And so it has been with each of the five major moves I have made. As a young boy, my family transplanted itself from Los Angeles to San Juan, Puerto Rico. Then I returned stateside to attend boarding school and college.
After graduation, I took my first job in New York. Two decades later, I headed to the Pacific Northwest and from there to Lodi.
Moving is tough.
I comfort myself with the knowledge that leaving Lodi is likely to be my final move—at least I hope it is. While I would like to think that even at my relatively advanced years more new adventures might lie ahead even, I have no interest in going through the physically demanding and emotionally draining process of relocating.
As I packed up years of my accumulated belongings during my final months in Lodi, I involuntarily but inescapably examined my life. Some of my possessions generated positive, happy memories. But others like old photos and letters brought to mind painful losses that we all experience over time.
Each item that I touched triggered the same question: should it be tossed in the trash or come with me?
Even the good things about a move are tough.
Although I live in a bigger and better home, my former house—despite its deficiencies— provided security and tranquility.
Now, the simplest things are foreign to me: the locations of rooms, doors, steps, windows, cabinets, electrical and water outlets.
More packing boxes remain sealed than opened. All in good time, I remind myself.
I miss Lodi and the comfort level that my old community provided.
I knew—but took for granted— where everything could be found, the store hours and the pulse of the city.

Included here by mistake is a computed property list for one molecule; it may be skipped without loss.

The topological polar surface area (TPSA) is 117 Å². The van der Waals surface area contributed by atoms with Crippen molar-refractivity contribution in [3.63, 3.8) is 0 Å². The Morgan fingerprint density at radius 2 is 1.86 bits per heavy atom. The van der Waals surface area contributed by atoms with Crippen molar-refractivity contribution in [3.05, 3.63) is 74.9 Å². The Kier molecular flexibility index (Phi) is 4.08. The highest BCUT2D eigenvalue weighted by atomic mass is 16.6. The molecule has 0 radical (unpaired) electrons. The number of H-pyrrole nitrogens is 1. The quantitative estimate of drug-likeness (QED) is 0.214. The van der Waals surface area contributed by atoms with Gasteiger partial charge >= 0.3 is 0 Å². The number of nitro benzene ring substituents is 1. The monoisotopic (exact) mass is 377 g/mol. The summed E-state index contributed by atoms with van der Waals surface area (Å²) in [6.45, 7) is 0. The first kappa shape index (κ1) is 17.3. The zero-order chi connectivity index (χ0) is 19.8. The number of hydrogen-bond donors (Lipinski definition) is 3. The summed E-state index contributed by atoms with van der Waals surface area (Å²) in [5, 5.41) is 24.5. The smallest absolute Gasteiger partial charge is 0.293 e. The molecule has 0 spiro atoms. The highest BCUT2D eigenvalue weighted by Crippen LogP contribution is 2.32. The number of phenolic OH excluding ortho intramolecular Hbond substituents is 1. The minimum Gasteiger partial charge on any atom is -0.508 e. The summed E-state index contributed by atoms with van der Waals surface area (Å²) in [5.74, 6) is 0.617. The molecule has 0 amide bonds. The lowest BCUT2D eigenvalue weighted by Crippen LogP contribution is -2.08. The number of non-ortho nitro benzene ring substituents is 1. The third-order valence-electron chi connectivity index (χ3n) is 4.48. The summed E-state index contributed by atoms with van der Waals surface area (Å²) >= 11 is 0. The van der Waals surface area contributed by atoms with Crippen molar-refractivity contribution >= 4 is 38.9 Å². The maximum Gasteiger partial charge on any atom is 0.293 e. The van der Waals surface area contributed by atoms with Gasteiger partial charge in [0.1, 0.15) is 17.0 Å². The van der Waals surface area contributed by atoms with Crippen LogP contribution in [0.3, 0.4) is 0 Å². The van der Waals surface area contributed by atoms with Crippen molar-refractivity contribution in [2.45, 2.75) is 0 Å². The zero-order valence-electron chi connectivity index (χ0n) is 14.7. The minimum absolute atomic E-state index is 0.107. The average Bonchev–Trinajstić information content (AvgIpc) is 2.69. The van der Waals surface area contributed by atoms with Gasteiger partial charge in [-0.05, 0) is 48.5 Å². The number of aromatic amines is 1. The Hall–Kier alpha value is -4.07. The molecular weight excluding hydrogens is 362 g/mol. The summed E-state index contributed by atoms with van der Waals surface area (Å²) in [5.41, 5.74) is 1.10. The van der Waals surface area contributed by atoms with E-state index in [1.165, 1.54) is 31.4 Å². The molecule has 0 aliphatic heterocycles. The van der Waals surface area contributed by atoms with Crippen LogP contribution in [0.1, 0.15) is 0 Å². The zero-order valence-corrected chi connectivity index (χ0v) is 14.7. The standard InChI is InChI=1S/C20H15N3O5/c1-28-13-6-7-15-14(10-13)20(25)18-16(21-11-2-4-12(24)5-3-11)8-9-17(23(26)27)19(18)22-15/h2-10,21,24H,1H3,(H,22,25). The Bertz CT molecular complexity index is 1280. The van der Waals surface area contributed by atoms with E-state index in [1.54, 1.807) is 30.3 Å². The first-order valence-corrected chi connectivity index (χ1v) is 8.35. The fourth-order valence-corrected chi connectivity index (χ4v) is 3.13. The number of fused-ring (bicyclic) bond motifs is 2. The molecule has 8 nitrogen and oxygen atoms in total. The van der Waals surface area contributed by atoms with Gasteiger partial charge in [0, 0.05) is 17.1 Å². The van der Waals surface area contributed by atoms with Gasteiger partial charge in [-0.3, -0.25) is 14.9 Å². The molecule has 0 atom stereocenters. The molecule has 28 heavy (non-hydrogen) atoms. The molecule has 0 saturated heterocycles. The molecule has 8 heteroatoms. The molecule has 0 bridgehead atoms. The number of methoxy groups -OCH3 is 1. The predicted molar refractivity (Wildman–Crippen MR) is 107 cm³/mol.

I'll soon learn all these things about Pittsburgh but not without a certain effort, even if it may be an unconscious one.
Most of all I miss—and always will miss—my friends.
Lodi Unified School District classes are back in session and somehow it isn't quite right not to be a part of it.
And what, I wonder, of my dog park pals—both the two, three and four legged ones? As I fondly recall, we traded a lot of good gossip and solved many world problems as we kept a watchful eye on our pets.
We've found a dog park not far from the house. But we don't know anyone by name and haven't yet seen the same people twice.
Despite the initial obstacles and inconveniences, leaving California is the right decision for me.
And based on what I heard from my friends and neighbors before I drove off, many others will be following me as soon as their circumstances permit.
More than anything else, I was weary of California's congestion and its exploding population.
My small Pennsylvania borough has only 1,200 residents. No matter which window I look out from in my new house, I see trees and grass. No construction or development is within miles. Once in a great while, a car drives by.
But I'm not stuck in the sticks. By driving only ten minutes, I can be on the highway and on my way to all the diversions of a big city.
I've never regretted any previous move that I've ever made.
During them all, I've held to the same philosophy: to look back with gratitude and love and look ahead with excitement and optimism.